NEW ORLEANS — The Archdiocese of New Orleans has agreed to pay more than $1 million to settle claims that it submitted false claims for payment to FEMA after Hurricane Katrina.
A statement from the Department of Justice said that the Archdiocese knowingly submitted the false claims for repair or replacement of certain facilities that were damaged during the storm in 2005.
“FEMA offers critical financial support when natural disasters strike,” said Acting Assistant Attorney General Brian M. Boynton of the Justice Department’s Civil Division. “The Department of Justice is committed to ensuring that these taxpayer funds are properly spent to help disaster victims rebuild their communities.”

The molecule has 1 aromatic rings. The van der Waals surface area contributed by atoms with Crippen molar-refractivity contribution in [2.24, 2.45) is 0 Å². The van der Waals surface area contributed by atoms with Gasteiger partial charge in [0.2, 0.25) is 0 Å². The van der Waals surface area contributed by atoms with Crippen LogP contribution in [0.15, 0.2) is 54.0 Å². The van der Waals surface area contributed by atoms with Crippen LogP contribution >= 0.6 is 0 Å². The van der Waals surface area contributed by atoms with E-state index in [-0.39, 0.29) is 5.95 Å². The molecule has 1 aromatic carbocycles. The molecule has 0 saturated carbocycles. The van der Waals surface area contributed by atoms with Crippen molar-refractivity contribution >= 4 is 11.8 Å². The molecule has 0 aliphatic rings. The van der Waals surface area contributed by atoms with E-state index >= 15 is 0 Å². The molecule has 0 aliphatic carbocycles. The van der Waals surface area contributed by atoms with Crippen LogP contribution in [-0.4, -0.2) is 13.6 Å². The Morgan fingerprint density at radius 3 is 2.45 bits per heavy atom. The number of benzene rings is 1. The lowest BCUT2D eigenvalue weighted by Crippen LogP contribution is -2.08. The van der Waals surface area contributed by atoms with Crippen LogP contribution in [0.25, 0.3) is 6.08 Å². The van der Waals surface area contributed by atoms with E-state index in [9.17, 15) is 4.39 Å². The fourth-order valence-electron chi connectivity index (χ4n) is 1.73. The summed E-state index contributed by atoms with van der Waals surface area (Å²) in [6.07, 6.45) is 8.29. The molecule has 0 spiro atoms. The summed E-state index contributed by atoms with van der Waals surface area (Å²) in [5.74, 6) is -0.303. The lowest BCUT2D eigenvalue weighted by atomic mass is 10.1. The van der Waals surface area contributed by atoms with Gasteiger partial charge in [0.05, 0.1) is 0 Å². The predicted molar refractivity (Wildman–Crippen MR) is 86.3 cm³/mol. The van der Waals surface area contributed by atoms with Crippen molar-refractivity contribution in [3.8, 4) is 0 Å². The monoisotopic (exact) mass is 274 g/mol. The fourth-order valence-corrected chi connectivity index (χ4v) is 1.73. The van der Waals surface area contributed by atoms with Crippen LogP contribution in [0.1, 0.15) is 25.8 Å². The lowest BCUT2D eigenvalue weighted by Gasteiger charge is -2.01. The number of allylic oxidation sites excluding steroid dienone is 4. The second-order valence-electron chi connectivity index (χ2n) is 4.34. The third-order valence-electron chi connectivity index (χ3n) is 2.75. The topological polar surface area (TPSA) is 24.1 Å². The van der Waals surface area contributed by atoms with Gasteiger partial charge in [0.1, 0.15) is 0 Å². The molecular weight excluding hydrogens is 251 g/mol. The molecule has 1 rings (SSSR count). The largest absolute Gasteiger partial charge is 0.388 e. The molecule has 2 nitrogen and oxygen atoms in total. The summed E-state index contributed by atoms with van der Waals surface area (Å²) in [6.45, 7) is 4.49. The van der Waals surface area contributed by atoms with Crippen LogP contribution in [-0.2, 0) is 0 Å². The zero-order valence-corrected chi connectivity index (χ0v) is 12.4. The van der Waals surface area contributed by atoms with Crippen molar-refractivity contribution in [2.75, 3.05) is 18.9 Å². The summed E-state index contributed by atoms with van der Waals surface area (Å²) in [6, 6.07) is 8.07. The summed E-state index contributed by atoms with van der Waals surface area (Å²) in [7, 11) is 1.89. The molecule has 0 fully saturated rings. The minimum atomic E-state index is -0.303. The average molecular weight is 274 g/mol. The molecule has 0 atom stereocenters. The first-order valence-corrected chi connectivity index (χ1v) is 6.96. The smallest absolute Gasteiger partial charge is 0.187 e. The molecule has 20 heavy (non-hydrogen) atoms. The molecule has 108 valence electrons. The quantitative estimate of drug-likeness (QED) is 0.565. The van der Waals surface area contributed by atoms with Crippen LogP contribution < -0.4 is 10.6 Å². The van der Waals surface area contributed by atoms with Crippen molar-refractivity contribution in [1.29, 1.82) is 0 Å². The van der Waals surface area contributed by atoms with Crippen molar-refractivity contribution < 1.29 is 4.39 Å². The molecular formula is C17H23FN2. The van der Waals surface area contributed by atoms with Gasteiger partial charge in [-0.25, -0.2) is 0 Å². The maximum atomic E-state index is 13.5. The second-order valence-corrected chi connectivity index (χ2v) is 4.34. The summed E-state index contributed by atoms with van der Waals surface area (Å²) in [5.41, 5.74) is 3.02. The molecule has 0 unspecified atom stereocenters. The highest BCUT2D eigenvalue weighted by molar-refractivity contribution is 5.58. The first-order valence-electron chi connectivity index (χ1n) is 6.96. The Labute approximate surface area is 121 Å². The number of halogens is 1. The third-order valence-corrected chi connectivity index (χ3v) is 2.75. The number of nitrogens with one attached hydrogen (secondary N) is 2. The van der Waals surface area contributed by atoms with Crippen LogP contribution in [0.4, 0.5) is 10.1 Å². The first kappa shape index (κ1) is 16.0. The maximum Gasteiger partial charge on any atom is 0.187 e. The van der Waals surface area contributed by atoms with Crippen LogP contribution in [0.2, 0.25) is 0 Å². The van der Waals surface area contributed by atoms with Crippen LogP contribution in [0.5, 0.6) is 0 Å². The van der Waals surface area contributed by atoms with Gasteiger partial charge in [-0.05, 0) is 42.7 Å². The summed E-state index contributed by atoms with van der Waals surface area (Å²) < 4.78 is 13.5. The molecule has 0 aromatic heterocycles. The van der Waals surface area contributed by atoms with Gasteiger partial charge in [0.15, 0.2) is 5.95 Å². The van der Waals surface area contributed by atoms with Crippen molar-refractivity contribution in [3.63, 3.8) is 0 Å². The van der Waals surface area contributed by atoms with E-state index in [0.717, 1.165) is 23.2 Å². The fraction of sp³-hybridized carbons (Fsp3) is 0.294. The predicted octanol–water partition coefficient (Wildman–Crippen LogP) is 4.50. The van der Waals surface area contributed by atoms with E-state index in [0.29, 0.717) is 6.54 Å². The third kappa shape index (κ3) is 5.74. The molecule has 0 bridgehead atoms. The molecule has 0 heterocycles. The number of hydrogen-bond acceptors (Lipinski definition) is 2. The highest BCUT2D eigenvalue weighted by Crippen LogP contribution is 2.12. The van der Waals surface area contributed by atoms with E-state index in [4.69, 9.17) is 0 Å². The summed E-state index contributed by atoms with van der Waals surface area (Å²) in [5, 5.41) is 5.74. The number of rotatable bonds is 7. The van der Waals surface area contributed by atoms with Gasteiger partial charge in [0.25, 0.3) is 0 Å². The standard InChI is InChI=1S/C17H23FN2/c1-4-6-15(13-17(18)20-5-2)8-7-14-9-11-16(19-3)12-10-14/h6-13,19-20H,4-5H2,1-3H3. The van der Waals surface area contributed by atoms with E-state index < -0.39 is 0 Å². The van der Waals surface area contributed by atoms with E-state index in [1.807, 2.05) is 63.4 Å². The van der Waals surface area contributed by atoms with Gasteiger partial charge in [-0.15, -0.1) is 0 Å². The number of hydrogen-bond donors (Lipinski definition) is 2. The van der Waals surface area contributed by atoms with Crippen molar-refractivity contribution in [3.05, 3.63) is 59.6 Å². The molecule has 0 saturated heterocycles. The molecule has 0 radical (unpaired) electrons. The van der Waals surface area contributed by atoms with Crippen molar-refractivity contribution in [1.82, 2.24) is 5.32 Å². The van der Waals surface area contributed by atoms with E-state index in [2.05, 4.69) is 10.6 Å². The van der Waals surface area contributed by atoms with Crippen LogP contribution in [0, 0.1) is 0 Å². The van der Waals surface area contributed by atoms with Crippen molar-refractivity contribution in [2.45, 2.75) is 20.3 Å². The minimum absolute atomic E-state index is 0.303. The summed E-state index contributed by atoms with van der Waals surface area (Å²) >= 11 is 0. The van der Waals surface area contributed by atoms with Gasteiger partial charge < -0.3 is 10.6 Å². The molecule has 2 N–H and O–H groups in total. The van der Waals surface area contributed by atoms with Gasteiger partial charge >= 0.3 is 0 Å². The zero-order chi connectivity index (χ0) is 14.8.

The agreement calls for paying $1.05 million over two years to the U.S. Department of Justice, with the whistleblower and his lawyers getting as much as $262,500 of that.
The archdiocese “expressly denies” the allegations by Robert Romero, a former project manager at the California-based engineering firm AECOM, court papers noted.
Neither an archdiocese spokeswoman nor its lawyer immediately responded to emailed requests for comment on Thursday.
The archdiocese filed for Chapter 11 bankruptcy protection in May 2020 after being sued by a number of people who say they were sexually abused by priests.
The whistleblower suit filed in 2016 — 11 years after Hurricane Katrina slammed New Orleans — claimed that the church got $46 million more than it should have from the Federal Emergency Management Agency for damages at a church-run school and an assisted living center.
Romero accused a co-worker of helping the archdiocese and two private universities defraud the government out of more than $100 million.